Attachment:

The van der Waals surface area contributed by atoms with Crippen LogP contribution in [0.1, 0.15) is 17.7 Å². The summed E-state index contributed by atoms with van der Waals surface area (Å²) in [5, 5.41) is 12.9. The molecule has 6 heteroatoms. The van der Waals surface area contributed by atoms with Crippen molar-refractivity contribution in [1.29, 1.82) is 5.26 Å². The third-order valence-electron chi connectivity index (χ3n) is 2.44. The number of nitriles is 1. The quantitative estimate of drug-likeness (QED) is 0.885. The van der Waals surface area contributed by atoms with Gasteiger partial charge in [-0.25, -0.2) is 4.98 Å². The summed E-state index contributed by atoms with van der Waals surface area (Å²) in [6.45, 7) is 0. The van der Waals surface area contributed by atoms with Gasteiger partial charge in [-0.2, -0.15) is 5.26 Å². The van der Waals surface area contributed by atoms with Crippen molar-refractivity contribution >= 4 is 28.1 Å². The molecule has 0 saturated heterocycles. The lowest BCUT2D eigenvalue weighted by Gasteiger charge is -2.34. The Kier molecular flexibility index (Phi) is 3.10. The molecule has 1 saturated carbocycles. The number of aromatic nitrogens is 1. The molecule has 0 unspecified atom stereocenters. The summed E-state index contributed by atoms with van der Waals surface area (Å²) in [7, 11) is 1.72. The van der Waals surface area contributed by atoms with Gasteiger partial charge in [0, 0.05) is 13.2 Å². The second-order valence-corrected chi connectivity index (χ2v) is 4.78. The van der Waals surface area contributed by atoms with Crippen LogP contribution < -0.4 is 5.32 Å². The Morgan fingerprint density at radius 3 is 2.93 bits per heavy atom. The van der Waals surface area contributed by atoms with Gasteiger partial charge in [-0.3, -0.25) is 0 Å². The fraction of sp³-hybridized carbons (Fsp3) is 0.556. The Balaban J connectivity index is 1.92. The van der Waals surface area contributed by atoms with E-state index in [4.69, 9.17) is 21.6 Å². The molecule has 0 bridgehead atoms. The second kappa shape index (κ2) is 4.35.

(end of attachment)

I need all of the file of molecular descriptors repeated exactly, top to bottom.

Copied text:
The van der Waals surface area contributed by atoms with Crippen LogP contribution in [0.1, 0.15) is 17.7 Å². The summed E-state index contributed by atoms with van der Waals surface area (Å²) in [5, 5.41) is 12.9. The molecule has 6 heteroatoms. The van der Waals surface area contributed by atoms with Crippen molar-refractivity contribution in [1.29, 1.82) is 5.26 Å². The third-order valence-electron chi connectivity index (χ3n) is 2.44. The number of nitriles is 1. The quantitative estimate of drug-likeness (QED) is 0.885. The van der Waals surface area contributed by atoms with Gasteiger partial charge in [-0.25, -0.2) is 4.98 Å². The summed E-state index contributed by atoms with van der Waals surface area (Å²) in [6.45, 7) is 0. The van der Waals surface area contributed by atoms with Gasteiger partial charge in [-0.2, -0.15) is 5.26 Å². The van der Waals surface area contributed by atoms with Crippen molar-refractivity contribution >= 4 is 28.1 Å². The molecule has 0 saturated heterocycles. The lowest BCUT2D eigenvalue weighted by Gasteiger charge is -2.34. The Kier molecular flexibility index (Phi) is 3.10. The molecule has 1 saturated carbocycles. The number of aromatic nitrogens is 1. The molecule has 0 unspecified atom stereocenters. The summed E-state index contributed by atoms with van der Waals surface area (Å²) in [7, 11) is 1.72. The van der Waals surface area contributed by atoms with Gasteiger partial charge in [0, 0.05) is 13.2 Å². The second-order valence-corrected chi connectivity index (χ2v) is 4.78. The van der Waals surface area contributed by atoms with Crippen LogP contribution < -0.4 is 5.32 Å². The Morgan fingerprint density at radius 3 is 2.93 bits per heavy atom. The van der Waals surface area contributed by atoms with Gasteiger partial charge in [-0.3, -0.25) is 0 Å². The fraction of sp³-hybridized carbons (Fsp3) is 0.556. The Balaban J connectivity index is 1.92. The van der Waals surface area contributed by atoms with E-state index in [4.69, 9.17) is 21.6 Å². The molecule has 0 bridgehead atoms. The second kappa shape index (κ2) is 4.35.